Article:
Kerr Wattie

Toronto, Ontario 

 

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I like to challenge people’s attitudes, assumptions and vocabulary about individuals like myself who have exceptionalities because I want people to develop more understanding, awareness and respect.  
I’m committed to furthering the human rights of all people with exceptionalities, but particularly those who rely on AAC.  With my communication device, I’ve been giving presentations about my life, AAC, inclusion and human rights at conferences and universities.  I hope to expand the presentations I give, to reach high school and elementary students, as well as a broader public.  

I don’t see very well, so I use auditory scanning.   My communication device is usually mounted on the back of my wheelchair.  When I touch my switch, that activates my device, and through speakers on the back of my wheelchair, I hear auditory cues for menus, sentences, phrases and words I can say. With my switch, I toggle through the menus until I find what I want to say.  I touch my switch again, and the computer-generated voice on my communication device says it loud enough for other people to hear.  

Auditory scanning is very slow, and sometimes frustrating.  It doesn’t work when a room is noisy, since I can’t hear the auditory cues on my device. It’s also hard to use auditory scanning in a conversation with a group of people when they aren’t waiting to hear what I have to say.  Conversation moves quickly, but my communication device doesn’t.  I do have some places on my communication device where I quickly can make comments like, “Cool!”, “Awesome!”, “No way!”, or I can ask questions like, “Can you tell me more?” or “Can you explain that?”  Sometimes that works in a group conversation if it’s not too noisy.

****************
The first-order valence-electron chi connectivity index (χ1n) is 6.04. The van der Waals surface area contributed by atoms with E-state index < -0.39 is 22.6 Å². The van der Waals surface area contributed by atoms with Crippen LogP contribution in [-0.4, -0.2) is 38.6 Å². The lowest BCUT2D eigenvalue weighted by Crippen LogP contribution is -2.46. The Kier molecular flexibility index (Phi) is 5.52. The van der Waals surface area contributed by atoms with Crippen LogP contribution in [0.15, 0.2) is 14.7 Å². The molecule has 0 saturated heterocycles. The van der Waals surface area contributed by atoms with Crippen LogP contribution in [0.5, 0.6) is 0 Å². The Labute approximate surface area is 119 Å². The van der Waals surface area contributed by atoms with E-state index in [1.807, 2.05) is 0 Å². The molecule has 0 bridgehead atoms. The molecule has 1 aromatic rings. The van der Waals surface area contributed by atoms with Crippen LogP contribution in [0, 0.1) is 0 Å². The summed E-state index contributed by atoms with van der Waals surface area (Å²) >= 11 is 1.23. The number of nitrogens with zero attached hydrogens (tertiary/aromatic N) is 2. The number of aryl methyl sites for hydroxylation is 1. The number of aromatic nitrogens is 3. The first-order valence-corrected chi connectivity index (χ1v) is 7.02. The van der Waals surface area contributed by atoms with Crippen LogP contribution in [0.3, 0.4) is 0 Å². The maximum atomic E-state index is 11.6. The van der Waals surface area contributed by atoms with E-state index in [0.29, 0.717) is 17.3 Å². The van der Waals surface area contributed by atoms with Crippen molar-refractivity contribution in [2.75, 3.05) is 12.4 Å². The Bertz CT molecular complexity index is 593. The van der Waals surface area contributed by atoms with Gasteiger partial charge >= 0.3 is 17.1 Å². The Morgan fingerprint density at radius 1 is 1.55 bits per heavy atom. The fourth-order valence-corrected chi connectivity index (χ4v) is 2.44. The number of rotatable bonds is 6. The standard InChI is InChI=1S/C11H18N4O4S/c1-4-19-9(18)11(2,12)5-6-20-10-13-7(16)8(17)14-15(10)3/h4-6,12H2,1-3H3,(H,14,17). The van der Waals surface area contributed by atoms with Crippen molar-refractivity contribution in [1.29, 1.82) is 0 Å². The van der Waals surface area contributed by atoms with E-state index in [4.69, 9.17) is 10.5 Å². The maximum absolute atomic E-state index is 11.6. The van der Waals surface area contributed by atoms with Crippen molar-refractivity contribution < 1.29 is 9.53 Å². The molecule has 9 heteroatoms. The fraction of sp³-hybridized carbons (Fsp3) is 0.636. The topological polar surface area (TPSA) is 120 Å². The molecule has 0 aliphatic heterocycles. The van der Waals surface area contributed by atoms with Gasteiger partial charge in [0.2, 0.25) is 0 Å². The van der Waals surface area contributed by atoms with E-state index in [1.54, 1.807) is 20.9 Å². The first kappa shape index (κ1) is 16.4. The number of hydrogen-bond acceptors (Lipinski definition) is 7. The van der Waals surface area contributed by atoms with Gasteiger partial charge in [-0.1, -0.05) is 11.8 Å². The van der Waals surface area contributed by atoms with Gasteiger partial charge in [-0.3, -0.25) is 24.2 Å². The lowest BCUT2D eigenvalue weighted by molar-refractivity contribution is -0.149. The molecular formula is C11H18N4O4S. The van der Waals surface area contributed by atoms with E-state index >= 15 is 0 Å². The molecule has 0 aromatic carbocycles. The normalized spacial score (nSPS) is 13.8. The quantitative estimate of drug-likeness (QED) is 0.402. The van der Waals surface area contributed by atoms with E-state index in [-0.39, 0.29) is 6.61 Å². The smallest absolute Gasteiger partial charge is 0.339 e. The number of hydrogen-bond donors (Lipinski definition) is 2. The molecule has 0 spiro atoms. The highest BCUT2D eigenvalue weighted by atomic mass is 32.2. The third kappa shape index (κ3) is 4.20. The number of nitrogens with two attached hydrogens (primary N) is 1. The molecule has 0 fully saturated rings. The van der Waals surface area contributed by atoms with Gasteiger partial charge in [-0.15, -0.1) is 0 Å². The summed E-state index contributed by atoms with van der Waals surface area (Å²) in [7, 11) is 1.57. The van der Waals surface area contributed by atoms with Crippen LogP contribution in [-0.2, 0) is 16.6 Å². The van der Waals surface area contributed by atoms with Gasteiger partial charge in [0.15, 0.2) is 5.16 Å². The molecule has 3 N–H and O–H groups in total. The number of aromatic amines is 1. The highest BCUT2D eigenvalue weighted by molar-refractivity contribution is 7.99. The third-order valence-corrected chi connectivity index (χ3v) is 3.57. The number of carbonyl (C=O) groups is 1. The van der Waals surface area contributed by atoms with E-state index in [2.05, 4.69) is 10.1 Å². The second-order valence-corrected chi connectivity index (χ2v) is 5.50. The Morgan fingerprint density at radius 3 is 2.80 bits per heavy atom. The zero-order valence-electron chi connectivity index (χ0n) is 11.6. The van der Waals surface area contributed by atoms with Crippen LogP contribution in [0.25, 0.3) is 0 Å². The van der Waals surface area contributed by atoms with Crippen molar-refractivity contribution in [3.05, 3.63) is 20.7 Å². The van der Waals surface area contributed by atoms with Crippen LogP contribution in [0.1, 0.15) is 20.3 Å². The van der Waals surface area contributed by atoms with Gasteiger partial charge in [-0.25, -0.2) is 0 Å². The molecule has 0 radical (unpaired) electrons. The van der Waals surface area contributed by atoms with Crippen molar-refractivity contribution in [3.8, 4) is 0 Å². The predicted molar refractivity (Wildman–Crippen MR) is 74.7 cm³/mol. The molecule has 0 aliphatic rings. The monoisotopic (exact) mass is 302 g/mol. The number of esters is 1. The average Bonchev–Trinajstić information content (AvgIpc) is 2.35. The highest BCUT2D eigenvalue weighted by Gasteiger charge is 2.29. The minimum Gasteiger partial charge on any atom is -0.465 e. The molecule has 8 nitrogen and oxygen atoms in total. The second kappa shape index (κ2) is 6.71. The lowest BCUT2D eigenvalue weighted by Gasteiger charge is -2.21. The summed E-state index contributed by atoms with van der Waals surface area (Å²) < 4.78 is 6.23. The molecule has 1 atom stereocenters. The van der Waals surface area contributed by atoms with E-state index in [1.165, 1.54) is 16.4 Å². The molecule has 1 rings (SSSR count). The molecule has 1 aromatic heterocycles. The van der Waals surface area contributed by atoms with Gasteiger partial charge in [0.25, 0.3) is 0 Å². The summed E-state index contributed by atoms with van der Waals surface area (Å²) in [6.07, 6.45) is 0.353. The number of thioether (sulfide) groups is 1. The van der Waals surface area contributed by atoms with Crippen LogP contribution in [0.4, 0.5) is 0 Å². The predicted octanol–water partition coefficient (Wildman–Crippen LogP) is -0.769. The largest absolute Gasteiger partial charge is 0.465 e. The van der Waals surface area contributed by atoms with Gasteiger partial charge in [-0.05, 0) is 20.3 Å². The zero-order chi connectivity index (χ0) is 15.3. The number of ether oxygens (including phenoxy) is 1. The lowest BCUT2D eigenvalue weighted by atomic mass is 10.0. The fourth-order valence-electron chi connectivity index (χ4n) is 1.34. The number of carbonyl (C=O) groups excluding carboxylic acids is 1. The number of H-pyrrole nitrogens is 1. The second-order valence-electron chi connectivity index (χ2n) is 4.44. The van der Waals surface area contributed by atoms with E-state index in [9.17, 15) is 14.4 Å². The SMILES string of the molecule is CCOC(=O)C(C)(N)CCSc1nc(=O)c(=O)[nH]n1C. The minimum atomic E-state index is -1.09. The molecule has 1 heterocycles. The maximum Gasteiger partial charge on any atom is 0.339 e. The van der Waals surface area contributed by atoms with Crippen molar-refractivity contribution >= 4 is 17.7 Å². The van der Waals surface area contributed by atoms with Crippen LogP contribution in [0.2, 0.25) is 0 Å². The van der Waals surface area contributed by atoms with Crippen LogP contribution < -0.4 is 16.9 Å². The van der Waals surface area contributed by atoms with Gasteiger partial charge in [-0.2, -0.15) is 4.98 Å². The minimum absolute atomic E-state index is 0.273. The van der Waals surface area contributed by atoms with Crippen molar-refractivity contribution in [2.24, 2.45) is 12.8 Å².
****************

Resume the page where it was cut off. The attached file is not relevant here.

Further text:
I also have many other ways I communicate.  My favourite is with blinks.  My communication assistant asks me questions about what I want to say, and I indicate my choices by blinking my eyes. I also blink to say, “Yes,” and “I agree.”   If I don’t blink, my assistant just needs to ask if I mean “no,” and I’ll blink to say, “Yes, I mean ‘no’.”  It’s a little confusing, but it works for me.  That way I can answer yes and no questions quickly. The better my assistant knows me, the more efficient my communication is because she has a good idea of the questions to ask to determine what I want to say. 

I have ongoing absence seizures which most people don’t understand.  If I’m having a seizure, I’m not able to move, blink or respond.  It’s important for my communication assistant to explain my absence seizures. Otherwise, it’s easy for people to misinterpret what’s going on.  They think I don’t want to talk to them, or they assume I don’t understand what they’re saying.  They might walk away.  I need them to know I do understand and I do want to talk to them.  I’m just having lots of absence seizures that interfere, and I appreciate their patience.  

I had a frustrating time in school.  I don’t think I got much of an education because most people in the school didn’t know about AAC and weren’t open to finding out about how I communicate.  That’s why I’m advocating for the rights of students with exceptionalities to an equal education.  I think it’s important that AAC is central to the education of students who are without speech. 

I’d like people to be curious about who I am, what I think about and what interests me.  Just because I communicate differently doesn’t mean I’m that different from anyone else.  Being heard, understood and respected is as important to me as it is to anyone else.

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